Myanmar's junta chief Senior Gen. Min Aung Hlaing said he will assure an ASEAN special envoy to Myanmar that he can meet with all parties involved in the country's political turmoil, including armed ethnic minority groups, according to a joint statement issued after a meeting between the chief and Cambodian Prime Minister Hun Sen in the capital Naypyitaw on Friday.
Min Aung Hlaing also pledged support to the envoy of the 10-member Association of Southeast Asian Nations in fulfilling his mandate to implement a so-called five-point consensus made at a special summit in April, which mentioned a call for an immediate end to violence in Myanmar, according to the statement.
The prime minister of Cambodia, this year's chair of ASEAN, stressed his support for the military leader, saying complete peace and national reconciliation cannot be achieved without participation and agreement from all parties involved, citing Cambodia's lessons learned from the country's peace process that took place from the late 1980s to early 1990s.
Hun Sen became the first foreign leader to visit the Southeast Asian country since the military seized power in February 2021. He is visiting Myanmar, seeking to make progress on ending the turmoil in the member country, while military authorities appear in no hurry to loosen their grip on power.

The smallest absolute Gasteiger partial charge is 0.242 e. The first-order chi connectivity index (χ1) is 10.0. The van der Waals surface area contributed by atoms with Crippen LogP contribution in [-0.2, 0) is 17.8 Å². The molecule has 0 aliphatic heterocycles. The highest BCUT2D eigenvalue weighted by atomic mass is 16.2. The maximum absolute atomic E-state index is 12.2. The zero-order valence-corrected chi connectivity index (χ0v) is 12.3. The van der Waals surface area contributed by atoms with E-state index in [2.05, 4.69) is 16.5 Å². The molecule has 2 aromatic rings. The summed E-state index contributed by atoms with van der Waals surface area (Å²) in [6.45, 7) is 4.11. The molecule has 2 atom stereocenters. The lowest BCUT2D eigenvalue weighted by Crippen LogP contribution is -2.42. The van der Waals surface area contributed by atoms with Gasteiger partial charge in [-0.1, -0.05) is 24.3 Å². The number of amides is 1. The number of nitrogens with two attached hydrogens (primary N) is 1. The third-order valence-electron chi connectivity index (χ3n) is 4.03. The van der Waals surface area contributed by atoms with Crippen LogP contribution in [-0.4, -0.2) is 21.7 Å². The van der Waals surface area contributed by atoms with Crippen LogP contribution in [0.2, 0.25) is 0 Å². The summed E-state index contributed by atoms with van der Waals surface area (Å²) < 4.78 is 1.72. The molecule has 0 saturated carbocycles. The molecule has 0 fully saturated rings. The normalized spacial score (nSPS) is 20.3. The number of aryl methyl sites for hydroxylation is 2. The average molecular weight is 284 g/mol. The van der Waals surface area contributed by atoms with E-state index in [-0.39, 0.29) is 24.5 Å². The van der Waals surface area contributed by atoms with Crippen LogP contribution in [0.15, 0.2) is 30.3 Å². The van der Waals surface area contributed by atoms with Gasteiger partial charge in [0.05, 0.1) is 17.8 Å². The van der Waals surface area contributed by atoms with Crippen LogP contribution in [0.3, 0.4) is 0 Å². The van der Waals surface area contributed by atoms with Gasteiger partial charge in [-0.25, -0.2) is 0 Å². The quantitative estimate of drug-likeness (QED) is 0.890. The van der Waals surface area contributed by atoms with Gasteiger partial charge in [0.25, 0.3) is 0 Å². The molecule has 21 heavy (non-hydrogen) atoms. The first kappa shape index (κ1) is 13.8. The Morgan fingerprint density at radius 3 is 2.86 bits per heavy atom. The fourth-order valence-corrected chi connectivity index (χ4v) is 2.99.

However, opponents of the military have protested Hun Sen's visit to Myanmar, claiming he is legitimizing the military government by meeting only the commander of the armed forces but not ousted civilian leader Aung San Suu Kyi, who has been detained since the Feb. 1 coup.
The Cambodian leader arrived at an airport in Naypyitaw on Friday morning and was greeted by the junta-appointed foreign minister, Wunna Maung Lwin, according to a military spokesperson. Hun Sen is scheduled to stay in Myanmar until Saturday.
ASEAN leaders agreed on the five-point consensus and the dispatch of an ASEAN special envoy to meet with all the parties concerned. But the junta has ignored the directive, leading ASEAN to exclude the military leader from summit meetings from October.
Meanwhile, Suu Kyi, who has led the country's pro-democracy camp, remains under house arrest and faces multiyear imprisonment over charges her supporters believe are politically motivated.
Ousted from power in the coup, the pro-democracy camp has been engaging in guerrilla warfare against the military in concert with some armed ethnic minority groups, further deepening turmoil in the nation.
Prior to Hun Sen's visit to Myanmar, pro-democracy forces in the country protested against it and burned photos of the prime minister, according to local media reports. The protests followed explosions near Cambodia's embassy in Yangon on Dec. 31, which caused no damage or casualties.
Phil Robertson, deputy Asia director of Human Rights Watch, said Hun Sen's decision as ASEAN chair to meet the military leader was an affront to the people of Myanmar who strongly opposed the visit.
"In one single, selfish move, Hun Sen showed he's more interested in building his own legacy than listening to the Myanmar people who are demanding ASEAN leaders also meet with their leaders elected in Myanmar's November 2020 election," Robertson said in a statement.